Andrew Raynor Dover New Hampshire NH

Triathlon information in New Hampshire

Aim Low

Andrew Raynor Dover

By Mike Tarrolly for Crushing Iron

I don’t know about you, but I like to aim low. It seems counterintuitive but aiming low means you get into a habit of hitting attainable goals and all that aiming low means you’re aiming high in the long run.

In my nearly 6 years of Ironman training I’ve had a tendency of being unrealistic. I started with limited mountain bike experience, but hadn’t run 2 consecutive miles or swam more than a few continuous laps in my 48 years of life. The goal for my first Ironman? Kona.

I didn’t really talk about it, but in my mind I kept saying, “Why not me?”

I think I’m a good and deserving person, but just being me wasn’t good enough to get to Kona. I did work my ass off, but it wasn’t enough to overcome history. Others had been working harder, for much longer.


I’ve had a tendency to want things to happen fast. Like, big projects to be done, tomorrow. It doesn’t work that way.

A few years ago a friend asked me if I wanted to help him put together his film, Saving Banksy. They had started the edit and he wanted me to help him clean it up and finish. I thought it would be about a month of work, so I said sure.

It took two years.

Honestly, if I knew it was going to take two years, I probably would have said no. But a funny thing happened after a couple months. I started to feel pride in what we were working on. It wasn’t a “goal” anymore, it was a process of accomplishment and I started looking forward to small gains. I went from wanting it to be done, to wanting it to get better.

I don’t want to say I mastered documentary filmmaking, but I did discover the importance of process, and aiming low. And once that happens with something, you can translate what you learned to anything . . . even triathlon.


If I’ve learned anything about Ironman it’s that a successful run is very difficult after a 2.4 mile swim and a 112 mile bike ride. In fact, I’ve pretty much failed each of my five times. I say fail not because I didn’t finish, but because I feel like I didn’t learn and get better.

As I train for my 6th Ironman in as many years, I have taken a step back. With 103 days until the race, I’m aiming low.

In my heart, I’ve known the run was about durability and strength, but for some reason it didn’t click. I need to spend more time on my legs and “build that chassis” as Coach Robbie always says. But, what if you don’t like running that much, or worse, it beats the shit out of you?

You slow down.

Over time I’ve discovered my natural running cadence is about 8:50 – 9:00 minute miles. That’s where I settle-in on easy runs. The problem is (when it relates to Ironman) I cannot hold this pace for more than 8 or 9 miles before my hips, ankles, and soul crumble to pieces. So, I decided slow down, restore the foundation, and build back up.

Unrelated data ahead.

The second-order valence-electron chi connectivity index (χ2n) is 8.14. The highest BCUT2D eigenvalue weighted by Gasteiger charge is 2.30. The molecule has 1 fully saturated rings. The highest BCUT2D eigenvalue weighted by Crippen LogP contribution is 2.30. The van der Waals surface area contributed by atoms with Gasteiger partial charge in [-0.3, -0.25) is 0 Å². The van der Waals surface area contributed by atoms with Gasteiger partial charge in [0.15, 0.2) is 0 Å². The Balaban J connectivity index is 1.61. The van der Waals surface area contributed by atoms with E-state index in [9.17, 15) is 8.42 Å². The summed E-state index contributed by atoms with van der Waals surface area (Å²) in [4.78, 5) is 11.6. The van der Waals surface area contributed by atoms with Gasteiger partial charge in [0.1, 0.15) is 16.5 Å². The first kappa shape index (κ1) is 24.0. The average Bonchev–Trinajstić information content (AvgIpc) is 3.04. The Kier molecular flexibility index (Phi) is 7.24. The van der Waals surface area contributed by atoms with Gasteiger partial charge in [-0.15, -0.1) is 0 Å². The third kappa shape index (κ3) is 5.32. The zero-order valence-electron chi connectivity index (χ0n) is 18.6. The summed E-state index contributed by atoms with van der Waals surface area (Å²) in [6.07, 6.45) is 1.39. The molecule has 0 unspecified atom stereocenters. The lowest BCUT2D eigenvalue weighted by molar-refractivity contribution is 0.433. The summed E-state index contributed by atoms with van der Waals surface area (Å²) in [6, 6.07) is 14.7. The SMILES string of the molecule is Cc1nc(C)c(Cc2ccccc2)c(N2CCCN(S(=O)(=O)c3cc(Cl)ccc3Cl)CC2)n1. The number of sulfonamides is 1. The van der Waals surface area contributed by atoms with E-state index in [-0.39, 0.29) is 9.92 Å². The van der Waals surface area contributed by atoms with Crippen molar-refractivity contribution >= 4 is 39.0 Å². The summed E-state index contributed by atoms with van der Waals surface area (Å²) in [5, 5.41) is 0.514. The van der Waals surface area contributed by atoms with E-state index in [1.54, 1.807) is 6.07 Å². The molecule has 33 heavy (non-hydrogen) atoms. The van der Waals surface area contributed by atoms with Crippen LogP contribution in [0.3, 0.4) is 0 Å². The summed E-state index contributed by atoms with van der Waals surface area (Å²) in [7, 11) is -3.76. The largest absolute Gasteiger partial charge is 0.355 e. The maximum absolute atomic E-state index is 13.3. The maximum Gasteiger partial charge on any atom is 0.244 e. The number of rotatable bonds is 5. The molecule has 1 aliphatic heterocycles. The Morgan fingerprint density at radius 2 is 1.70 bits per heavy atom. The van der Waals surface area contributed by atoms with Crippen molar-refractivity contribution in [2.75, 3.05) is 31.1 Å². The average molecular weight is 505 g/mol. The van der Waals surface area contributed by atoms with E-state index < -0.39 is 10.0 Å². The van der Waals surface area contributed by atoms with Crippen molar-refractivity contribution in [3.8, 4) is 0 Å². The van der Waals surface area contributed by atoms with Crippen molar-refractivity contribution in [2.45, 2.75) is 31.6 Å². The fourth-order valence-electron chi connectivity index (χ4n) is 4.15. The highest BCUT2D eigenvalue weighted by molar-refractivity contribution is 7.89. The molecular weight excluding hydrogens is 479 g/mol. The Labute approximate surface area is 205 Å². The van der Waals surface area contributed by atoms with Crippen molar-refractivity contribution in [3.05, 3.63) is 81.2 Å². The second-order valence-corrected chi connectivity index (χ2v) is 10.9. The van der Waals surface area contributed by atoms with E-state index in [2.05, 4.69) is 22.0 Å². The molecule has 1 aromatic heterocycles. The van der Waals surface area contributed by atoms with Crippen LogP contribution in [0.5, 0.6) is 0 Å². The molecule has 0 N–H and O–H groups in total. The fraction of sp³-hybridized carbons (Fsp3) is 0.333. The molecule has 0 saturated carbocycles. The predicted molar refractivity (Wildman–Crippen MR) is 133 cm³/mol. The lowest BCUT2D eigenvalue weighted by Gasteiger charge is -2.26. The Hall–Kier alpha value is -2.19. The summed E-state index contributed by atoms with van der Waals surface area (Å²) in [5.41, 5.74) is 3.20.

The problem: running slow is hard for me. So, I created a little game.

I set a 10 minute pace as my floor. If my watch dips below a 10 minute pace, I start walking and hydrate until that pace gets to 17 minutes. For someone as impatient as me, it’s been a Godsend.

In the past, I’d set out on a 7 mile run with “easy pace” expectations, but invariably put down the hammer. I’d be overwhelmed with curiosity about how fast I could do it rather than a stepping stone. It always hurt and usually sucked the life out of my desire to run.

Since I’ve started the 10/17 method, I’ve finished every run with confidence that I could keep going, and more importantly, I’ve often wanted to keep going. I haven’t been nearly as sore, my frequency is through the roof, and my overall pace is not that far off what I’d like to do in Ironman.


How many times do we look back and say, “I wish I would have done this?”

I believe we don’t follow through on things because we are impatient and aim too high.

It becomes a sea of wasted opportunities because we don’t value the little steps. High goals tend to make things seem overwhelming. You don’t live in a mansion because you want to live in one, you live in a mansion because you saved and invested in today a long time ago.

But we see all this overnight success now. A band blows up and all we see is the fame. What we don’t see is the years they sat around in shitty apartments writing lyrics on pizza boxes. It was the early commitment that delivered the spoils.

We see all these people going to Kona, but we don’t see the pain, the struggle, and the effort they’ve put in for years.

And while life moves fast, there is still time. Time to embrace the little things. Time to improve. To learn. To grow. Time to aim low.

We talk a lot about the 10/17 run in our latest podcast “Relaxing For Better Performance”

Coming to a C26 Camp is a great way of aiming low to aim high. The environment is extremely supportive and we have a saying: We start together and end together. You make great friends, challenge your ability, and build confidence. Below are a couple video samples of what you’ll experience at a C26 Triathlon Camp. Camp registration for 2019 is now open at this link.





Andy Raynor Dover

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